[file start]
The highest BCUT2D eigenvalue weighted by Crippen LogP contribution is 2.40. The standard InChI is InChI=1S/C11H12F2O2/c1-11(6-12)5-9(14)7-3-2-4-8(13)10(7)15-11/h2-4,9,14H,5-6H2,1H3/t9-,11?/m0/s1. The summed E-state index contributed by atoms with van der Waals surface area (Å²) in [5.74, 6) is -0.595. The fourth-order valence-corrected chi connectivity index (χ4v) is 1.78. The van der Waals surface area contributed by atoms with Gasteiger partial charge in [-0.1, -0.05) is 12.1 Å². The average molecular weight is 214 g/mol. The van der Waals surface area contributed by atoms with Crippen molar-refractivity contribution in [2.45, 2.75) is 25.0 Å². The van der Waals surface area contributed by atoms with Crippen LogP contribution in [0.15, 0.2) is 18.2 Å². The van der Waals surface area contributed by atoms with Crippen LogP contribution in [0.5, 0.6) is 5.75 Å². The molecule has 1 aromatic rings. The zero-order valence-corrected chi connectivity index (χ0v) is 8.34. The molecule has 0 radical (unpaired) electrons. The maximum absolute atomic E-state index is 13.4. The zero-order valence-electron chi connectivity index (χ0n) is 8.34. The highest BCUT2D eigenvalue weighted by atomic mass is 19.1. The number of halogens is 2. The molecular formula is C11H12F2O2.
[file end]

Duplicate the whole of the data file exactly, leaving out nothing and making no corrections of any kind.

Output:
The highest BCUT2D eigenvalue weighted by Crippen LogP contribution is 2.40. The standard InChI is InChI=1S/C11H12F2O2/c1-11(6-12)5-9(14)7-3-2-4-8(13)10(7)15-11/h2-4,9,14H,5-6H2,1H3/t9-,11?/m0/s1. The summed E-state index contributed by atoms with van der Waals surface area (Å²) in [5.74, 6) is -0.595. The fourth-order valence-corrected chi connectivity index (χ4v) is 1.78. The van der Waals surface area contributed by atoms with Gasteiger partial charge in [-0.1, -0.05) is 12.1 Å². The average molecular weight is 214 g/mol. The van der Waals surface area contributed by atoms with Crippen molar-refractivity contribution in [2.45, 2.75) is 25.0 Å². The van der Waals surface area contributed by atoms with Crippen LogP contribution in [0.15, 0.2) is 18.2 Å². The van der Waals surface area contributed by atoms with Crippen LogP contribution in [0.5, 0.6) is 5.75 Å². The molecule has 1 aromatic rings. The zero-order valence-corrected chi connectivity index (χ0v) is 8.34. The molecule has 0 radical (unpaired) electrons. The maximum absolute atomic E-state index is 13.4. The zero-order valence-electron chi connectivity index (χ0n) is 8.34. The highest BCUT2D eigenvalue weighted by atomic mass is 19.1. The number of halogens is 2. The molecular formula is C11H12F2O2.